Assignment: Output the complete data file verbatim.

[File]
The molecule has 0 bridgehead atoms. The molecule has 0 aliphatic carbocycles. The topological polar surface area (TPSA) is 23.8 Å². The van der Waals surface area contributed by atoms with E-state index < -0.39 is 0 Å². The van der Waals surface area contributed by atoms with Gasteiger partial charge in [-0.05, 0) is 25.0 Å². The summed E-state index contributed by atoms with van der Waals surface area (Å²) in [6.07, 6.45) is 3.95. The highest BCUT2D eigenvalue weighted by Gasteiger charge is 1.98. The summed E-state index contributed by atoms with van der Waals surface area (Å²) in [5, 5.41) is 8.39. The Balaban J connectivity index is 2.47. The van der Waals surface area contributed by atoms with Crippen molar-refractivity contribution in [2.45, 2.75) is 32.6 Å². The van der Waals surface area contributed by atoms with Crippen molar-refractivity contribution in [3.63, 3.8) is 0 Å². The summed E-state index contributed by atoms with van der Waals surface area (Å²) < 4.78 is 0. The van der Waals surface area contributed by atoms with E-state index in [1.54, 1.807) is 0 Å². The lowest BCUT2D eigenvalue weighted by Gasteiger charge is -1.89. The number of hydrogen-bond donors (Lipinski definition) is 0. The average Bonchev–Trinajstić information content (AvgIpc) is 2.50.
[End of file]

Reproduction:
The molecule has 0 bridgehead atoms. The molecule has 0 aliphatic carbocycles. The topological polar surface area (TPSA) is 23.8 Å². The van der Waals surface area contributed by atoms with E-state index < -0.39 is 0 Å². The van der Waals surface area contributed by atoms with Gasteiger partial charge in [-0.05, 0) is 25.0 Å². The summed E-state index contributed by atoms with van der Waals surface area (Å²) in [6.07, 6.45) is 3.95. The highest BCUT2D eigenvalue weighted by Gasteiger charge is 1.98. The summed E-state index contributed by atoms with van der Waals surface area (Å²) in [5, 5.41) is 8.39. The Balaban J connectivity index is 2.47. The van der Waals surface area contributed by atoms with Crippen molar-refractivity contribution in [2.45, 2.75) is 32.6 Å². The van der Waals surface area contributed by atoms with Crippen molar-refractivity contribution in [3.63, 3.8) is 0 Å². The summed E-state index contributed by atoms with van der Waals surface area (Å²) < 4.78 is 0. The van der Waals surface area contributed by atoms with E-state index in [1.54, 1.807) is 0 Å². The lowest BCUT2D eigenvalue weighted by Gasteiger charge is -1.89. The number of hydrogen-bond donors (Lipinski definition) is 0. The average Bonchev–Trinajstić information content (AvgIpc) is 2.50.